I write what I think and then, like you, I criticize it. I figure out what's wrong with it. I try to look at it from another person's perspective. I look for holes in the statement or my use of incorrect words or words that don’t express my thoughts exactly as intended.

Writing helped me to express myself better at work, whether it was through the written word or orally, and today I use it to make my opinions a little more difficult to refute should I express them on social media.

Obviously I only do this with topics that are important to me (which is a fairly wide range) or when I decide to rethink previous discussions and the opinions expressed by either side.

The question in your case then, might be "Do I find myself in conversations that repeat often enough that thinking about them on paper might help?"

Maybe it’s applicable at your work if you find yourself repeatedly dealing with the same issue with different customers. Working that out on paper may also provide benefits in other areas of your life as well, because it’s good practice.

Good luck and kudos for working on self-improvement.

  • Good approach to language from a communication point of view: I think your most important point is, _ I try to look at it from another person's perspective. _ I agree, appreciate and upvote! Please take an active interest in asking and answering questions at this website EL&U. – English Student Jul 10 '17 at 2:46
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Consider learning a basic programming language such as perl, c, lisp, or python. Economy of language for the purposes of readable code between programmers is of utmost import. The skill is at worst translated easily to application in English use and at best done so automatically.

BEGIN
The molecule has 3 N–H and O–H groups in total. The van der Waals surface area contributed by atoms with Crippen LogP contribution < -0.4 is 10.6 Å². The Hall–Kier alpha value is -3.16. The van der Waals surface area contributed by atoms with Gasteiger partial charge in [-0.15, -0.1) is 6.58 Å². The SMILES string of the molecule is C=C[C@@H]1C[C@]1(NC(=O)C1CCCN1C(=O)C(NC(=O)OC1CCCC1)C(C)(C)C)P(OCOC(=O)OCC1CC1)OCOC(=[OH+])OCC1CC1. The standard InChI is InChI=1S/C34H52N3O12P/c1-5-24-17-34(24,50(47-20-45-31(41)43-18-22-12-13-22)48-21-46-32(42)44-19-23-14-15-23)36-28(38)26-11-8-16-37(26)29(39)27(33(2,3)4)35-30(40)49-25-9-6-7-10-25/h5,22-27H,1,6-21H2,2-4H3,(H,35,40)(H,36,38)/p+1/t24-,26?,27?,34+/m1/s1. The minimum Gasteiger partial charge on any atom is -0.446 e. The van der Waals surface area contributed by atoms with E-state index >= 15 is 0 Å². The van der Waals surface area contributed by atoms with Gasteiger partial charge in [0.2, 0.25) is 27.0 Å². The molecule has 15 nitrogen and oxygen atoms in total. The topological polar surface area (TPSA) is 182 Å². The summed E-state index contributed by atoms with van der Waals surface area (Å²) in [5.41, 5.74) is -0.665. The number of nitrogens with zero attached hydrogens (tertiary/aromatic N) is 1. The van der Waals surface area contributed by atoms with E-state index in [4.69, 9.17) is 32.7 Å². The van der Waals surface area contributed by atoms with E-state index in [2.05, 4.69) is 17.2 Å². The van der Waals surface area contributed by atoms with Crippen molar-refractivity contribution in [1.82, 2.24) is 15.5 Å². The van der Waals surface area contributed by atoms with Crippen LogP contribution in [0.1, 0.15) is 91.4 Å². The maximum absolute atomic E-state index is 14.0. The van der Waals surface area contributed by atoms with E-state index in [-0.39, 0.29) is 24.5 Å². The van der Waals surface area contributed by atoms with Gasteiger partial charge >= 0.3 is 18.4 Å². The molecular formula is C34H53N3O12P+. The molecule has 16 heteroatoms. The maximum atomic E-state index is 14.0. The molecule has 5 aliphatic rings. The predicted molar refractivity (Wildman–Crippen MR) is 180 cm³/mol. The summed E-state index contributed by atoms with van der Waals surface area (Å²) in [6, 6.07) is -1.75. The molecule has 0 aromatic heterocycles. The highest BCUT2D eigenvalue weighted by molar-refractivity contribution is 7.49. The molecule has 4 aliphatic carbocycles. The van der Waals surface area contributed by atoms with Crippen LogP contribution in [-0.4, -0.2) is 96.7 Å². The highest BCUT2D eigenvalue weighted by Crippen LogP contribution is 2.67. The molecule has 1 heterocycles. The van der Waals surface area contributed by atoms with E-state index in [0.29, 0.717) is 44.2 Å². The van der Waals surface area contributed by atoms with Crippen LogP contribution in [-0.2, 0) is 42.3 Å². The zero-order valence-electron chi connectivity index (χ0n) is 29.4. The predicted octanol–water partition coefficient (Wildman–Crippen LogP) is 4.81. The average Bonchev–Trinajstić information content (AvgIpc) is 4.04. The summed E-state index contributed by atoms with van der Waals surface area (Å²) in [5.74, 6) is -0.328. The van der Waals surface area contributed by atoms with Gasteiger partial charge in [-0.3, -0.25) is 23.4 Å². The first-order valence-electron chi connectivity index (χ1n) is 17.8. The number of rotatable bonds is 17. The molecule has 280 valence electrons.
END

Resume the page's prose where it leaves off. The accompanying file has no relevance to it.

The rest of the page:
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You're first sentence was fine. Few people would refine it as much as you did later on.

You write well. Don't worry. But yes, keep reading. Hanging around good native speakers won't hurt either. That's how you learn.

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To write parsimoniously is a valuable skill, even if not always necessary.

The best way to improve efficiency is practice. Find some writing (either your own, or someone else's published work) and attempt to rewrite more succinctly while retaining the same meaning. Writing haikus or other length-constrained poetry is another great way to curate this skill.

Good targets for word-sniping: passive voice, adverbs, relative clauses, qualifiers (e.g. kind of, really) and prepositional phrases.

It is easy to overdo this in and produce bland writing. Striking the perfect balance between concise and mechanical is a challenge even the greatest writers struggle with

  • it is common practice in programming to read existing source code with the intention of re-writing it to both perform and to read more efficiently. when you suggest doing the same thing with natural language, which i'd not thought of, i feel like "yes, that's so obviously a good idea, why isn't that one of the most standard practices in grammar school english class!?" etc.. – miercoledi Feb 22 '14 at 4:12
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If you can afford it take a private teacher. His task should be to show you how to use a good grammar and to understand it and how to use a good dictionary and to understand all the information a dictionary gives. The first thing is to understand the basic grammar terms.

Study with a teacher until you can use a dictionary and a grammar on your own. Then you should go on working with the teacher for a time reading and summarizing passages of a well-known novel, e.g. Hemingway, For whom the bell tolls. And you will find in the novel a lot of interestng grammar points you can try to solve on your own by using the grammar or you can discuss your grammar questions with the teacher.

And you should have the video. The film with Ingrid Bergman is outstanding.

PS Don't do stupid grammar tests such as TOEFL and the like. That is deadly, kills any interest in language and gives no insight into language and grammar things,

A good grammar is a description of how a language system works. And that should be a very interesting matter.

Unfortunately we are far from being able to give a good description of a language. Good grammarians are a rare species.